Please use this identifier to cite or link to this item: http://hdl.handle.net/1822/46854

TitleInfluence of freezing temperature and deacetylation degree on the performance of freeze-dried chitosan scaffolds towards cartilage tissue engineering
Author(s)Reys, L. L.
Silva, Simone Santos
Pirraco, Rogério P.
Marques, A. P.
Mano, J. F.
Silva, Tiago H.
Reis, R. L.
KeywordsDegree of deacetylation
Freeze-drying
Freezing temperature and Cartilage
Marine biomaterials
Scaffolds
Squid chitosan
Tissue engineering
β-chitin
beta-chitin
Freezing temperature
Cartilage
Issue dateAug-2017
PublisherElsevier
JournalEuropean Polymer Journal
CitationReys L. L., Silva S. S., Pirraco R. P., Marques A. P., Mano J. F., Silva T. H., Reis R. L. Influence of freezing temperature and deacetylation degree on the performance of freeze-dried chitosan scaffolds towards cartilage tissue engineering, European Polymer Journal, Vol. 95, Issue C, pp. 232-240, doi:10.1016/j.eurpolymj.2017.08.017, 2017
Abstract(s)Chitosan-based porous structures have been significantly studied across the world as potential tissue engineering scaffolds. Despite the differences in chitosan produced from squid pens or crustacean shells, with the former being more reactive and easily available with a higher degree of deacetylation (DD), most of the studies report the use of crab or shrimp chitosan as they are readily available commercial sources. The aim of this work was to highlight the great potential of chitosan produced from squid pens for biomedical application. From freeze-dried scaffolds for soft tissue engineering, we investigated the influence of the DD of chitosan and the freezing temperature during processing on their performance. Chitosan was obtained by deacetylation of β-chitin previously isolated from endoskeleton of giant squid Dosidicus gigas (DD 91.2%) and compared with a commercially available batch obtained from crab shells (DD 76.6%). Chitosan solutions were frozen at â 80° C or â 196° C and further freeze-dried to obtain 3D porous structures (scaffolds). Scaffolds prepared at â 196° C have a compact structure with smaller pores, while those prepared at â 80° C showed a lamellar structure with larger pores. The compressive modulus varied from 0.7 up to 8.8 MPa. Both types of scaffolds were stable on PBS, including in the presence of lysozyme, up to 4 weeks. Furthermore, the squid chitosan scaffolds processed at â 80° C promoted ATDC5 chondrocyte-like cells adhesion and proliferation. The results suggest that the developed squid chitosan scaffolds might be further exploited for ap- plications in cartilage tissue engineering.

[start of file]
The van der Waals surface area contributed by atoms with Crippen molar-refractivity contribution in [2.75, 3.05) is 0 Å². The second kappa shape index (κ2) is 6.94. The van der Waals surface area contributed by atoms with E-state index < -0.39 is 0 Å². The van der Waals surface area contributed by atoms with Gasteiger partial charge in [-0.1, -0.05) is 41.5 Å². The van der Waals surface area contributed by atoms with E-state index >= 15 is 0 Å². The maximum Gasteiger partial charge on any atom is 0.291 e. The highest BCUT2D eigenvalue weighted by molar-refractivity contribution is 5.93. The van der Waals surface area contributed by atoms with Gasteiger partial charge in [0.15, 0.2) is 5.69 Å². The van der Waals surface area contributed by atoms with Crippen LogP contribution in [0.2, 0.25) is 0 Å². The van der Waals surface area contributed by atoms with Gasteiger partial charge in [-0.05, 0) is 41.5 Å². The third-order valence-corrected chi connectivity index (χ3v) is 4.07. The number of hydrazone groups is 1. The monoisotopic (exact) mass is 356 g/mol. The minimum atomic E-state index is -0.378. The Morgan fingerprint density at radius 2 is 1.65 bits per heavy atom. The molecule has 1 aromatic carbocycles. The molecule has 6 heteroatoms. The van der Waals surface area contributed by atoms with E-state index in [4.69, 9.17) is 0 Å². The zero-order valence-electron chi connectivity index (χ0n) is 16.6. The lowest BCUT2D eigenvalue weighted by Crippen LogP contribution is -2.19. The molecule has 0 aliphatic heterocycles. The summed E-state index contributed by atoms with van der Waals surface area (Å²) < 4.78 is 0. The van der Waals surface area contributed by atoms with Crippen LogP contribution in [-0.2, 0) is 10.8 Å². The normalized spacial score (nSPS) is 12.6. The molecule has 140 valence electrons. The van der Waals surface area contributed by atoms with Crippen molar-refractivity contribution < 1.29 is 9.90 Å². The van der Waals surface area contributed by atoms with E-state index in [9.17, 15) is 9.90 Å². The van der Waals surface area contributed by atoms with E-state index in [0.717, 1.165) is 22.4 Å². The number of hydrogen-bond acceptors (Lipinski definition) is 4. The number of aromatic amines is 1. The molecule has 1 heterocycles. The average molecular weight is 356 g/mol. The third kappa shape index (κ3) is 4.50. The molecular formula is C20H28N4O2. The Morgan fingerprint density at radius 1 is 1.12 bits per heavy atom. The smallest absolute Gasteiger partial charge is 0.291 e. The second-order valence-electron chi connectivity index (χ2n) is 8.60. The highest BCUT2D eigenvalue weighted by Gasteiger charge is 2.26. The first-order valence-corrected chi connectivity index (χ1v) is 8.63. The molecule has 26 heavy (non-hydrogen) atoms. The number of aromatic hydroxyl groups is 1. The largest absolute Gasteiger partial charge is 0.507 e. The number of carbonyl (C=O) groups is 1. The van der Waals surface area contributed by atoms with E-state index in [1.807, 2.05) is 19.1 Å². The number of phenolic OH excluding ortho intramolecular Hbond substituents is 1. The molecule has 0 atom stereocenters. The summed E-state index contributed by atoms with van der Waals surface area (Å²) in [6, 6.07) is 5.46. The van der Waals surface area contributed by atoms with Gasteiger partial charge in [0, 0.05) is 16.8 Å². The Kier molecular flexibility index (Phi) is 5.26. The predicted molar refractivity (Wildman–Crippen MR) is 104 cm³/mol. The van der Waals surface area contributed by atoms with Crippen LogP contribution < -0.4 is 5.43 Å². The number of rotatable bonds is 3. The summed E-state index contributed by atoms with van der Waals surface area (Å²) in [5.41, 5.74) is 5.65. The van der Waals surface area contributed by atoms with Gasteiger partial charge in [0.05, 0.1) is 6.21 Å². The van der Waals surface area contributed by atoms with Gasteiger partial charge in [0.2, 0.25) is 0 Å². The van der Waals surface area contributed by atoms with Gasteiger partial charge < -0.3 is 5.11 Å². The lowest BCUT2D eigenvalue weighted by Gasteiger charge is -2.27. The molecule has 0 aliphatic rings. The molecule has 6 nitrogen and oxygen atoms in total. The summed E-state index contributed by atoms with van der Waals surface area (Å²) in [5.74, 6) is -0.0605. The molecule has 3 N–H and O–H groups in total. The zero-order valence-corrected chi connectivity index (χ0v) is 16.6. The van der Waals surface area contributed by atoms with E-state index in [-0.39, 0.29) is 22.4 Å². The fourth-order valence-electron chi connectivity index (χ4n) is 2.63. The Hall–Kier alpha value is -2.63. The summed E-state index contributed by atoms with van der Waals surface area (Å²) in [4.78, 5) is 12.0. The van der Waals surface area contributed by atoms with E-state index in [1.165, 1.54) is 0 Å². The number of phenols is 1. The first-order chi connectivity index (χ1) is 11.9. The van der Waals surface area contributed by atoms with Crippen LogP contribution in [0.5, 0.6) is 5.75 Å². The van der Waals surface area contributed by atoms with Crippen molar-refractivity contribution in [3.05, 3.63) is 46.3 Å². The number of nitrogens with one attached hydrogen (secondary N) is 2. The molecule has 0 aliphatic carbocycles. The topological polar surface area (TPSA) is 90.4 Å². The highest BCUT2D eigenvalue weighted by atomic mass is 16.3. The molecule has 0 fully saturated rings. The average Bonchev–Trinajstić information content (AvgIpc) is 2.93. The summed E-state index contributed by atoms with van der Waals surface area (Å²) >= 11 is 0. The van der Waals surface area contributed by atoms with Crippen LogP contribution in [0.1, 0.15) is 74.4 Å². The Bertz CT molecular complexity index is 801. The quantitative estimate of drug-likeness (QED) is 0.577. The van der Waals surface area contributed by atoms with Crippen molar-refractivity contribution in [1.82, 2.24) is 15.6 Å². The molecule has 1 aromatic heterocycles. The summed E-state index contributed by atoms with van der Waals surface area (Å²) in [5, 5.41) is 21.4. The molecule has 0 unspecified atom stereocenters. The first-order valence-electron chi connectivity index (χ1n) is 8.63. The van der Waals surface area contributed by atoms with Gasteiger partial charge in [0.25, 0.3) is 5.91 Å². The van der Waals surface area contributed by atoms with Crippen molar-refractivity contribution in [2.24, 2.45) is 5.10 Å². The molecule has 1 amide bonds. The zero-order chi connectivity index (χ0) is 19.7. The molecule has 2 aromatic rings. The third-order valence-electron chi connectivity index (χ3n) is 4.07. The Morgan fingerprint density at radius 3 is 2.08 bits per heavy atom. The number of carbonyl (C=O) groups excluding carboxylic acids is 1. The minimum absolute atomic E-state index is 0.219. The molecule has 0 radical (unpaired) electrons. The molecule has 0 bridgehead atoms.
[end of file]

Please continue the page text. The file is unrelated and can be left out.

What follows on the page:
TypeArticle
URIhttp://hdl.handle.net/1822/46854
DOI10.1016/j.eurpolymj.2017.08.017
ISSN0014-3057
Publisher versionhttp://www.sciencedirect.com/science/article/pii/S0014305717307462
Peer-Reviewedyes
AccessEmbargoed access (2 Years)
Appears in Collections:3B’s - Artigos em revistas/Papers in scientific journals


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